14. Skywalker

    Skywalker Admiral Admiral

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    I don't get all the Christopher Tolkien bashing, either. It's not like he's Brian Herbert, folks.

    Awesome summary, Comedian. :lol: :techman:
     
  15. QCzar

    QCzar Fleet Captain Fleet Captain

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    This question always makes me wonder about the Avari. About what they were and how they lived. Tolkien lavished so much attention on the other elves (esp. Noldor), yet these scarcely warrant a footnote. Just how elf like are they? I presume they probably have more in common with Silvan people than any others we've seen, but how much?

    Tolkien says they remained wild, but what exactly does a "wild" elf look like in ME? I wonder if they wore face-paint while out boar hunting or had wicked tattoos like the Maori.

    Some fans have speculated that many (if not all) of the Avari may have been corrupted by Melkor/Morgoth and became the basis for the Orcs, but passing mention is made of them during the Noldor's grievances in Beleriand and this is likely thousands of years after the coming of orcs. Thus it seems unlikely that all of them (if any) were twisted into those vile creatures.

    I wonder if the Noldor thought lowly of them. Maybe they are where the rumor of them being befouled originated. The Noldor being prejudiced isn't exactly out of character for them. If that were the case, it may have influenced tales of the Avari passed down in Eldar legend, thus casting them as shadowy figures. Kinda like how people treat gypsies.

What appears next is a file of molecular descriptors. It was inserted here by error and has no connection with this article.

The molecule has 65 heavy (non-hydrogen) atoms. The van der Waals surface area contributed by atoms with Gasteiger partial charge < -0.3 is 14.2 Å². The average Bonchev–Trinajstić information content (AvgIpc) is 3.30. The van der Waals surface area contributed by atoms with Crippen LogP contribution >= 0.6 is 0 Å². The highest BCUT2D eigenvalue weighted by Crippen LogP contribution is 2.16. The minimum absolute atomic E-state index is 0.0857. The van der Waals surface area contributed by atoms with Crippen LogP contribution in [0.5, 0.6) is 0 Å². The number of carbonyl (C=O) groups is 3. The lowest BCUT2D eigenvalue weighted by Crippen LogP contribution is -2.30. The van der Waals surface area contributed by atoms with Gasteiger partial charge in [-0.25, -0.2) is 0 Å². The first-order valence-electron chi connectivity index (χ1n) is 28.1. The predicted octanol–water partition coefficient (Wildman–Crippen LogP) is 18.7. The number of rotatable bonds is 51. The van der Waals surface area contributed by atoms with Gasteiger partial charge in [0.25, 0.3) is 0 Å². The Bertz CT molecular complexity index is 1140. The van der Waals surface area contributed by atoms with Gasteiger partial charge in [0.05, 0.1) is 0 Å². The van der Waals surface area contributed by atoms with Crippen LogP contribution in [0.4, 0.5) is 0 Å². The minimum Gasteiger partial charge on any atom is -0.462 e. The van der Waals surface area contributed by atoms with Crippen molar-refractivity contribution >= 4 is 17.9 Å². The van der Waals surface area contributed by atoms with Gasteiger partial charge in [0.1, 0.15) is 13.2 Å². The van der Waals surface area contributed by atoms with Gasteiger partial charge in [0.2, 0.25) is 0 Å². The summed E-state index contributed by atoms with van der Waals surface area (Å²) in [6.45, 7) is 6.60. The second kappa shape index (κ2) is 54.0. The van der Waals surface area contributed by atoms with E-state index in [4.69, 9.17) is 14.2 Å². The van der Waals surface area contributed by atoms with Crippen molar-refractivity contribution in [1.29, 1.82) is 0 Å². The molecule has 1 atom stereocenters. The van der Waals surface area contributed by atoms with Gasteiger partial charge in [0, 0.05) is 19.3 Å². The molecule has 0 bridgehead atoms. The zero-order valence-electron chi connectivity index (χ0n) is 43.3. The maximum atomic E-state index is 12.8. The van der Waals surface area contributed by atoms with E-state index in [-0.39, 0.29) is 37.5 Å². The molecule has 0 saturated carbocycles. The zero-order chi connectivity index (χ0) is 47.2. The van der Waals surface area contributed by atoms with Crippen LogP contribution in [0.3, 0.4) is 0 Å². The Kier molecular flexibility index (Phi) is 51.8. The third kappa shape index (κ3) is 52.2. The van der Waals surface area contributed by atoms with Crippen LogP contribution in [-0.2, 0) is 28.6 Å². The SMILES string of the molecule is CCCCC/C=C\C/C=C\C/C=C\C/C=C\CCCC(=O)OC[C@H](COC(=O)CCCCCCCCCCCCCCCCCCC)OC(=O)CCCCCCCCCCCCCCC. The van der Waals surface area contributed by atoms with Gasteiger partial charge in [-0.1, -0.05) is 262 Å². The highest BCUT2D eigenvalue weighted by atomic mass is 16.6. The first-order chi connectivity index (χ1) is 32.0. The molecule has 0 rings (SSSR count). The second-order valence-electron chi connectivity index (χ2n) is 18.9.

I wonder what they were doing during the War of the Ring.

    I wonder about the Avari a lot, I guess. It's fun to speculate, since we'll likely never know.
     
  16. Hound of UIster

    Hound of UIster Vice Admiral Admiral

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    Funny enough the origin of the orcs was never set in stone by Tolkien. He went back and tried to revise it (along with the origin of Middle Earth to fit more in line with what was known of astronomy in the 20th century) several times due to his discomfort of the idea of the orcs being all evil and yet having sentience and free will. The orcs being marred elves was one of the theories along with them being marred humans, corrupted maiar of some form or souless creations on the order of simulcrums,
     
  17. paudemge

    paudemge Captain Captain